My Jaw Troubles

I don’t think I ever posted here about my jaw issues, which means that when I have surgery, either it will come out of the blue, or you’ll never hear anything about it unless you know me on social media. I’m gonna add this one to the “things I’ve been ashamed of about myself” column, even though it’s entirely structural and there’s no logic to being ashamed about it.

So, my lower jaw has always been a bit off, since I was very little and couldn’t eat an artichoke like normal people by gripping it between my teeth. My teeth didn’t meet, it just slid through. By the time I was sixteen, I still hadn’t noticed that it was structurally wrong, but I knew my lower jaw was weird, and I thought it made me unattractive. (I was sixteen, of course I was gorgeous. Not sexy, but attractive? Sure. Who knew.) So my parents took me off to an orthodontist, who took all kinds of scans and made molds of my jaws, and sent me off to a couple of surgeons to talk about what was going on.

What was going on was (and still is) that my condyles (the vertical part of the lower jaw that connects into the jaw joint) didn’t grow correctly, so they’re about half as tall as they should be. Because of that, my jaws don’t meet right, and my upper face didn’t grow correctly either, because not having a joint operating correctly impacts things around it.

So we saw those two surgeons, and one suggested we could do double jaw surgery (i.e. cut my upper teeth apart from my skull and move them to a new position — such a wtf moment), while the other suggested we could replace both joints with teflon-coated metal parts (omg wtf). I nope-nope-noped all the way out of there, and left it to be a mildly anxiety-inducing thing that I would forget as hard as possible.

And to be honest, I did forget about it. Sure, my teeth didn’t meet, and I wasn’t a huge fan of my reflection (but who is?), but it wasn’t causing me problems (that I was aware of) and I couldn’t fathom taking a ton of time off for a surgeon to take my face apart. They told me at 16 it wouldn’t matter if I waited 6 years, so, like any sensible procrastinator, I waited 20.

As it turns out, I didn’t think it was causing me problems because I’d never known anything else, so how would I even know? I didn’t have pain, and I learned how to use my tongue and upper teeth to scrape artichokes.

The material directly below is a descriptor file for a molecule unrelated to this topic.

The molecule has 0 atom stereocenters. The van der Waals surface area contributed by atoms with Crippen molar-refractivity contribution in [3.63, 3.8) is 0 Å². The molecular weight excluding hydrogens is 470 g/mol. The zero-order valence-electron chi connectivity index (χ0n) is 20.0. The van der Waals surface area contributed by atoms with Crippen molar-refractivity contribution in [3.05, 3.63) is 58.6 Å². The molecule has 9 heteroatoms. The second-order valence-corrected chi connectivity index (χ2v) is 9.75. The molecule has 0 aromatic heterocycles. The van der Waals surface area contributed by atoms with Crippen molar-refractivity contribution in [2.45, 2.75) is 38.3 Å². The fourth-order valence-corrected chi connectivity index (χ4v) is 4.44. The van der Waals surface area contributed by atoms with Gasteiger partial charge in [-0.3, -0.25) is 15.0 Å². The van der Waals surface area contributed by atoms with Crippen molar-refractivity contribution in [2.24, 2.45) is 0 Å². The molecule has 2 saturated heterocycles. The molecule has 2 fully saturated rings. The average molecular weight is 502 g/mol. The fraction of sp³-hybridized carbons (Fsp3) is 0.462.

As it turns out, my lower jaw (mandible) sitting back like it does means there’s extra mouth-stuff sitting further back in my head than it should, so my airway is crowded and is half as big as it should be. To compensate, I hold my head forward, which is terrible for my cervical spine, but gives me more airflow. It also causes sleep apnea at night, and we think it may be causing my vagus nerve to be pinched, causing my heart to beat too fast sometimes, my digestion to be not-great, and my anxiety to be higher than it otherwise would be.

In my mid-30s I finally came to terms with the fact that I hated my appearance. I realized how sad I felt about it, how unreasonable the hatred was, and how attractive I really was. Structural things are just structural. I came to terms with the fact that I would always look like myself and no one else, and that that would be OK.

That was when I was willing to go talk to a surgeon again about having the surgery. Once I stopped hating my face, I could bear to think about changing it. (I know it sounds backwards, but there it is.)

My new surgeon recommends the joint replacement, in addition to moving my upper jaw (maxilla) and my chin. In other words, the parts I was most scared of at 16, I should do them all. We think that double-jaw surgery would correct the functioning, but that not only are the condyles too short, the joint heads are undersized. Correcting the functioning would just put extra pressure on the joints and make them more likely to fail, which they haven’t actually done yet. (Also, my osteopath is pretty convinced that the cartilage discs that should be in the joints are dislocated and have been since I was 6 or younger. Wheeee.) So we should replace the joints and have just one surgery. (Plus the surgeries to replace the joints, which have a limited lifespan of hopefully as much as 30 years. So once at 65, and if I’m lucky they won’t need to be replaced at 95.)

And what I learned is that the teflon-coated joints that early surgeon recommended were found to be really terrible, the teflon flakes off in your head and causes all kinds of problems. So it’s just as well we didn’t do either of the surgeries when I was 16.

So, I’m going to have that surgery hopefully in the next few months. It takes 3 months to design and make the prosthetic joints, and we need to get the insurance company to approve the surgery (again! we got preliminary approval over a year ago before I got braces on), but even with COVID-19, we should be able to get it scheduled.

The recovery is going to be long, with my jaws wired shut, then physical therapy because, as my orofacial myofunctional therapist put it, they’re moving all the furniture around and your tongue won’t know where the sofa is! I’ll be off of work for weeks, and the swelling and numbness may not be completely gone for a year. But I should have even better range of motion than I have now, much better airflow, and my spine should learn to be happier.

I’ll keep you posted.


P.S. If I were more shit-together, I’d have photos of my jaws, or a diagram of what jaws look like, or something. You can google it, though.

Published by

Liza

Your humble host.

Leave a Reply

Your email address will not be published. Required fields are marked *

This site uses Akismet to reduce spam. Learn how your comment data is processed.